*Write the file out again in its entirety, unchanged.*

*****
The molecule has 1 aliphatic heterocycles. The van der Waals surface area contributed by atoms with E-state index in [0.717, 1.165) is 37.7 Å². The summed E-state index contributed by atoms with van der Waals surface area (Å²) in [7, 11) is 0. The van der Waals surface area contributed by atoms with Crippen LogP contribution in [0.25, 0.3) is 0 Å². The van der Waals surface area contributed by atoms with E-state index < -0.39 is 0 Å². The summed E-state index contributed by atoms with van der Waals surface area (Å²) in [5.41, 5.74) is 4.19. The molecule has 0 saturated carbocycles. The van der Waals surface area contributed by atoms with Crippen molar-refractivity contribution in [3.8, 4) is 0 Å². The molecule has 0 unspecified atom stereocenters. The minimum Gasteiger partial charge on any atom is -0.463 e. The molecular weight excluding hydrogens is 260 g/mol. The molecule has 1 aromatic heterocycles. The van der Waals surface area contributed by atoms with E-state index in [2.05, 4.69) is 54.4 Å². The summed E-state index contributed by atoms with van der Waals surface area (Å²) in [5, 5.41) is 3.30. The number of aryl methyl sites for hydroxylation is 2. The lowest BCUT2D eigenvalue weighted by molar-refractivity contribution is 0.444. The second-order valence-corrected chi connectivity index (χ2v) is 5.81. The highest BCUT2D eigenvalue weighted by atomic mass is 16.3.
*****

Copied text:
The molecule has 1 aliphatic heterocycles. The van der Waals surface area contributed by atoms with E-state index in [0.717, 1.165) is 37.7 Å². The summed E-state index contributed by atoms with van der Waals surface area (Å²) in [7, 11) is 0. The van der Waals surface area contributed by atoms with Crippen LogP contribution in [0.25, 0.3) is 0 Å². The van der Waals surface area contributed by atoms with E-state index < -0.39 is 0 Å². The summed E-state index contributed by atoms with van der Waals surface area (Å²) in [5.41, 5.74) is 4.19. The molecule has 0 saturated carbocycles. The van der Waals surface area contributed by atoms with Crippen molar-refractivity contribution in [3.8, 4) is 0 Å². The molecule has 0 unspecified atom stereocenters. The minimum Gasteiger partial charge on any atom is -0.463 e. The molecular weight excluding hydrogens is 260 g/mol. The molecule has 1 aromatic heterocycles. The van der Waals surface area contributed by atoms with E-state index in [2.05, 4.69) is 54.4 Å². The summed E-state index contributed by atoms with van der Waals surface area (Å²) in [5, 5.41) is 3.30. The number of aryl methyl sites for hydroxylation is 2. The lowest BCUT2D eigenvalue weighted by molar-refractivity contribution is 0.444. The second-order valence-corrected chi connectivity index (χ2v) is 5.81. The highest BCUT2D eigenvalue weighted by atomic mass is 16.3.